Written by: Bumblebee
“I shoot every second person, the first one just left.”
The unspoken words hung in the looming stale air. “Hello?” my uncertain question pierces the dead silence, echoing through the decaying converted school house halls and reverberates off the wood paneled walls. Of course I know all too well – it’s a call that will never be answered. For on this back country road sits a vacant hunting cabin where the passage of time seems all but eerily stopped.
Despite our initial cold reception, Storytrail and I make our way through an unsettling makeshift bottle cap and bullet casing bead curtain (an omen of the previous warnings) to find ourselves in a warmer and more welcoming environment, the kitchen, where we can breathe easy again.
Photographs fill the wall above the kitchen table – between the P-38 lightening, the Avro Arrow, and a space shuttle lift off, they tell the story of mankind’s century of flight. A testament to the courage shown by the pioneers of flight and valor shown by service men and women alike.
Two pictures seem to stand out against the others. A hand drawn North American B-25 Mitchell accompanied by a personal photo and typed out mission orders, along with a signed photo of a Northrop Grumman B-2 Spirit and its crew. These confirm my suspicions that the owner had deep military connections.
Silently paying our respects, we walk down the solemn hallway leading to the back. No space on the walls are spared from hung memories and military paraphernalia. Our first doorway instantly evokes a somber response, with partially emptied pill bottles and booze scattered about the main bed room’s dresser. A calendar on the bedside table lays spread open to January of 1998, and although the bed has now taken on an inclined form the sheets are still made up over fifteen years later.
Pushing past the Texas Hold em’ saloon style doors into the rear of the house we realize that Mother Nature has begun her process of reclamation. Water seepage from the roof above the fireplace mantle cascades down the hung trophies and plates. A once proud trophy fish now looks as though it’s caught a severe case of aquatic Rabies and the wooden stock of a rifle that’s lost its finish has begun to rot.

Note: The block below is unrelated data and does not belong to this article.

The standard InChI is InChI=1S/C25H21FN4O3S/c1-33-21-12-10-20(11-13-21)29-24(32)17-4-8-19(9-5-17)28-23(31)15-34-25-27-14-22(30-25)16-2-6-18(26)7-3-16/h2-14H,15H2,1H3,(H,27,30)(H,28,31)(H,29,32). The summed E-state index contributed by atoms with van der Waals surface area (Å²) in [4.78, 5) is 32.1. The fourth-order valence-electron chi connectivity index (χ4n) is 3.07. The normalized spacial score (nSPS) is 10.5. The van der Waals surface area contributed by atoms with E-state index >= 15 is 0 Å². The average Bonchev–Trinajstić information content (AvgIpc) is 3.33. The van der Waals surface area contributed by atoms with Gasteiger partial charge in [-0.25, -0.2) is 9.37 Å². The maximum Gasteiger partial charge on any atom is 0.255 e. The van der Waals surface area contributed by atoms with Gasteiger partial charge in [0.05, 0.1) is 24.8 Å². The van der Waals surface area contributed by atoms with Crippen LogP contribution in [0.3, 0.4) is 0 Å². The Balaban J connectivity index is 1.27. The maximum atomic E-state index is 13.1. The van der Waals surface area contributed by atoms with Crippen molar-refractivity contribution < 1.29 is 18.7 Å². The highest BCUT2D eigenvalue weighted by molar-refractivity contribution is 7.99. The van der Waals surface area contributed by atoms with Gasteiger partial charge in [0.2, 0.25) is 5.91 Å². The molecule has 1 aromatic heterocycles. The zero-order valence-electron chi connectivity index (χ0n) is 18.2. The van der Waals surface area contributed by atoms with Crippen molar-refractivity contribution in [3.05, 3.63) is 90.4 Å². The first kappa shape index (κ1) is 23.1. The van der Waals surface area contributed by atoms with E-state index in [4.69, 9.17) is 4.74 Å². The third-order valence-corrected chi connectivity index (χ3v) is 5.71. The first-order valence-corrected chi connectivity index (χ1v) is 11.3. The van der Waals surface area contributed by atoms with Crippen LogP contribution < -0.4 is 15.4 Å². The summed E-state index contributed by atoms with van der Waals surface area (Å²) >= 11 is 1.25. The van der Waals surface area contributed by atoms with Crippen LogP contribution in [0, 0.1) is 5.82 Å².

It’s in this back room that my five senses begin to go wild, overwhelmed by the uniqueness of my surroundings I begin to shooting from my heart, capturing every little detail that evokes my emotions and triggers my imagination.
In one corner, a make shift bar with bottles of St. Remy and Molson Export waiting to be served suggests the air once held the liquored up laughter of friends long since passed. Old pull draw string maps show a time when Vietnam was still a state and South Africa was still a union.
In another corner a blackboard prominently displays the names of other explorers who have had the chance to photograph this little secret before us. A disused RCA TV stands in its shadows topped with a layer of crumbling bits of ceiling tile and insulation, most likely asbestos. A phone remains off the hook though in most cases a phone call would be the last thing to expect at such a residence.
Passing back down the hallway and onto the home stretch, Storytrail and I can feel a lingering presence watching us. Turning to the last room on our right we come face to face with the lone remaining resident of the household. For a moment, we make eye contact, and I feel like a deer caught in headlights. A sneer already formed, I realize the joke is on me, as it is nothing more than a doll with a sinister stare.
A room no mother could love unfolds before us: unkempt beds, clothes strewn about, and a suggestive news article coincidentally placed over a poster of children’s photos. One might suggest that this was not a happy home.
Reeling from the room, Storytrail and I find ourselves back in the company of the kitchen table. Momentos of the mindful are sticky’ed all over in a desperate attempt to salvage some piece of mind cast from someones grasp. Our attention is drawn to the kitchen table where our first indications of the individual who once lived here are handwritten letters from the 1980’s. The letters paint a picture of a man named Rudi.
Based on the evidence before us, Rudi lived a lonely life. The foreign letters and symbols within his letters indicate that Rudi was born in Yugoslavia, and later immigrated to Canada. A grade six spelling book can be found on the kitchen table, a feeble attempt at learning English and fitting into Canadian society. Rudi often wrote to his friends overseas, opened envelopes with his name can be found scattered around the house. Flickers of happier times can be found within old photos in many of the rooms.
A neighbour confirms that Rudi lived alone, and that his house and belongings have been sold to the town. A return visit proved unsuccessful – the home where Rudi lived out his remaining years has now been sealed to the public. It is unclear what will happen with this abandoned cabin, but it is likely to be cleaned out and torn down, a fate that unfortunately finds most abandonments.
A story that will never truly be told.
*At this time we are still researching the B-2 signatures as we believe there are links to Wright-Patterson AFB.*
Disclaimer: We follow the urban exploration motto and take nothing but photographs on all of our explores. We do not believe in breaking and entering, vandalism, or theft, nor do we condone it.
From now until June 30th, receive 20% off your entire purchase with the coupon code SPIRITOFOHIO.
If you have any information regarding this location, please do not reveal it in a comment below, as it will be deleted. We believe in respecting and protecting all abandoned locations from destruction.